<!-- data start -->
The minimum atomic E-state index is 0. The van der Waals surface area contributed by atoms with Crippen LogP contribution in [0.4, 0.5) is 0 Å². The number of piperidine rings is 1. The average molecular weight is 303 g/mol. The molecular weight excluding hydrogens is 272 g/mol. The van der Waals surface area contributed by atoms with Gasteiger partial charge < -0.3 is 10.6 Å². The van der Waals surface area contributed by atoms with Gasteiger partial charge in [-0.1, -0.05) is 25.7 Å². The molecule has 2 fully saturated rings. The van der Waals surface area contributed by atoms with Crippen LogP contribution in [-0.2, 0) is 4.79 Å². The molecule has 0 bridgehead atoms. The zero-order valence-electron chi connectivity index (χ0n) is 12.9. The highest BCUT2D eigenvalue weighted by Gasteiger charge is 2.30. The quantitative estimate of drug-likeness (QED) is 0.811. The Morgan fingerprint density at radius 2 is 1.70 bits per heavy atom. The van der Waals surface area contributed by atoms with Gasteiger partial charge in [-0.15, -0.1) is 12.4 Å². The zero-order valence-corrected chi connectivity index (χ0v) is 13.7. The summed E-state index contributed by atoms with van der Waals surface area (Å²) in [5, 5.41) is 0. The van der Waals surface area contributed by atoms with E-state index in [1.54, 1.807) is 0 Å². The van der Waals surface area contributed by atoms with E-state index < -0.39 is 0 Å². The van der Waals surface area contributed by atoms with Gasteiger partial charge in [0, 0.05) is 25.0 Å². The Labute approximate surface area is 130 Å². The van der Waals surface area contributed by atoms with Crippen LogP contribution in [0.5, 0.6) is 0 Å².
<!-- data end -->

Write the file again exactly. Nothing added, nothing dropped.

The minimum atomic E-state index is 0. The van der Waals surface area contributed by atoms with Crippen LogP contribution in [0.4, 0.5) is 0 Å². The number of piperidine rings is 1. The average molecular weight is 303 g/mol. The molecular weight excluding hydrogens is 272 g/mol. The van der Waals surface area contributed by atoms with Gasteiger partial charge < -0.3 is 10.6 Å². The van der Waals surface area contributed by atoms with Gasteiger partial charge in [-0.1, -0.05) is 25.7 Å². The molecule has 2 fully saturated rings. The van der Waals surface area contributed by atoms with Crippen LogP contribution in [-0.2, 0) is 4.79 Å². The molecule has 0 bridgehead atoms. The zero-order valence-electron chi connectivity index (χ0n) is 12.9. The highest BCUT2D eigenvalue weighted by Gasteiger charge is 2.30. The quantitative estimate of drug-likeness (QED) is 0.811. The Morgan fingerprint density at radius 2 is 1.70 bits per heavy atom. The van der Waals surface area contributed by atoms with Gasteiger partial charge in [-0.15, -0.1) is 12.4 Å². The zero-order valence-corrected chi connectivity index (χ0v) is 13.7. The summed E-state index contributed by atoms with van der Waals surface area (Å²) in [5, 5.41) is 0. The van der Waals surface area contributed by atoms with E-state index in [1.54, 1.807) is 0 Å². The van der Waals surface area contributed by atoms with E-state index < -0.39 is 0 Å². The van der Waals surface area contributed by atoms with Gasteiger partial charge in [0, 0.05) is 25.0 Å². The Labute approximate surface area is 130 Å². The van der Waals surface area contributed by atoms with Crippen LogP contribution in [0.5, 0.6) is 0 Å².